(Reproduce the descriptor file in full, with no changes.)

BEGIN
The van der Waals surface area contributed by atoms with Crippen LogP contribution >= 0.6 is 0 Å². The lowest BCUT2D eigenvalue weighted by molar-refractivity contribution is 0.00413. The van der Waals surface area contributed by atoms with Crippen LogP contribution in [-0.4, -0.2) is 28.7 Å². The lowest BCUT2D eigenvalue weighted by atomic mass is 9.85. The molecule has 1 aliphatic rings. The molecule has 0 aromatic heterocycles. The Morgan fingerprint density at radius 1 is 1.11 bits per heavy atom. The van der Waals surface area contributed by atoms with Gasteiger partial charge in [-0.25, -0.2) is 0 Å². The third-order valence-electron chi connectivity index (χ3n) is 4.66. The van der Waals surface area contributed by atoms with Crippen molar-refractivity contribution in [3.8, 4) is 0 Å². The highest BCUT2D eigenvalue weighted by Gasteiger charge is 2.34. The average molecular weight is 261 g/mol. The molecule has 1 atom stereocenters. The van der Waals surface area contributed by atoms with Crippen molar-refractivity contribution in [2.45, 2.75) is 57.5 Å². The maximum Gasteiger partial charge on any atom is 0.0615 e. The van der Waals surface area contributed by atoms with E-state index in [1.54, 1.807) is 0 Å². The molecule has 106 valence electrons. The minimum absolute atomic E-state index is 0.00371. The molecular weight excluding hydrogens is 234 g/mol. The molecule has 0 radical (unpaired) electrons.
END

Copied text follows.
The van der Waals surface area contributed by atoms with Crippen LogP contribution >= 0.6 is 0 Å². The lowest BCUT2D eigenvalue weighted by molar-refractivity contribution is 0.00413. The van der Waals surface area contributed by atoms with Crippen LogP contribution in [-0.4, -0.2) is 28.7 Å². The lowest BCUT2D eigenvalue weighted by atomic mass is 9.85. The molecule has 1 aliphatic rings. The molecule has 0 aromatic heterocycles. The Morgan fingerprint density at radius 1 is 1.11 bits per heavy atom. The van der Waals surface area contributed by atoms with Gasteiger partial charge in [-0.25, -0.2) is 0 Å². The third-order valence-electron chi connectivity index (χ3n) is 4.66. The van der Waals surface area contributed by atoms with Crippen molar-refractivity contribution in [3.8, 4) is 0 Å². The highest BCUT2D eigenvalue weighted by Gasteiger charge is 2.34. The average molecular weight is 261 g/mol. The molecule has 1 atom stereocenters. The van der Waals surface area contributed by atoms with Crippen molar-refractivity contribution in [2.45, 2.75) is 57.5 Å². The maximum Gasteiger partial charge on any atom is 0.0615 e. The van der Waals surface area contributed by atoms with E-state index in [1.54, 1.807) is 0 Å². The molecule has 106 valence electrons. The minimum absolute atomic E-state index is 0.00371. The molecular weight excluding hydrogens is 234 g/mol. The molecule has 0 radical (unpaired) electrons.